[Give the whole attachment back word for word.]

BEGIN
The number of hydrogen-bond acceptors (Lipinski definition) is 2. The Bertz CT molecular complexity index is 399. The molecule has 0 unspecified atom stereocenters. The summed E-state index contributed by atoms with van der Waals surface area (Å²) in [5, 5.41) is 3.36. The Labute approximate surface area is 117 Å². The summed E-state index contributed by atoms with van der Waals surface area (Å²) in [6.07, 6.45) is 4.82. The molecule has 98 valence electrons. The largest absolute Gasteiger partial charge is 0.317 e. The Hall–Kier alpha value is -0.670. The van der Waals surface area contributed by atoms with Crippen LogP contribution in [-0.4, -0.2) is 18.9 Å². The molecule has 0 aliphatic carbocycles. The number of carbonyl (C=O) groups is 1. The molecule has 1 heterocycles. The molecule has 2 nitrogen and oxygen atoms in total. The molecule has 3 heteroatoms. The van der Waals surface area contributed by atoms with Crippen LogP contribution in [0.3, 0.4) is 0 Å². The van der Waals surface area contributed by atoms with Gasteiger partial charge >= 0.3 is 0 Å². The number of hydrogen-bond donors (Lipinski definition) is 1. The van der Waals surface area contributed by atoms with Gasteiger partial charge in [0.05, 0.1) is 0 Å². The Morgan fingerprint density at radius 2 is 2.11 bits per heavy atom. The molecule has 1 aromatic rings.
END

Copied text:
The number of hydrogen-bond acceptors (Lipinski definition) is 2. The Bertz CT molecular complexity index is 399. The molecule has 0 unspecified atom stereocenters. The summed E-state index contributed by atoms with van der Waals surface area (Å²) in [5, 5.41) is 3.36. The Labute approximate surface area is 117 Å². The summed E-state index contributed by atoms with van der Waals surface area (Å²) in [6.07, 6.45) is 4.82. The molecule has 98 valence electrons. The largest absolute Gasteiger partial charge is 0.317 e. The Hall–Kier alpha value is -0.670. The van der Waals surface area contributed by atoms with Crippen LogP contribution in [-0.4, -0.2) is 18.9 Å². The molecule has 0 aliphatic carbocycles. The number of carbonyl (C=O) groups is 1. The molecule has 1 heterocycles. The molecule has 2 nitrogen and oxygen atoms in total. The molecule has 3 heteroatoms. The van der Waals surface area contributed by atoms with Crippen LogP contribution in [0.3, 0.4) is 0 Å². The van der Waals surface area contributed by atoms with Gasteiger partial charge >= 0.3 is 0 Å². The number of hydrogen-bond donors (Lipinski definition) is 1. The van der Waals surface area contributed by atoms with Gasteiger partial charge in [0.05, 0.1) is 0 Å². The Morgan fingerprint density at radius 2 is 2.11 bits per heavy atom. The molecule has 1 aromatic rings.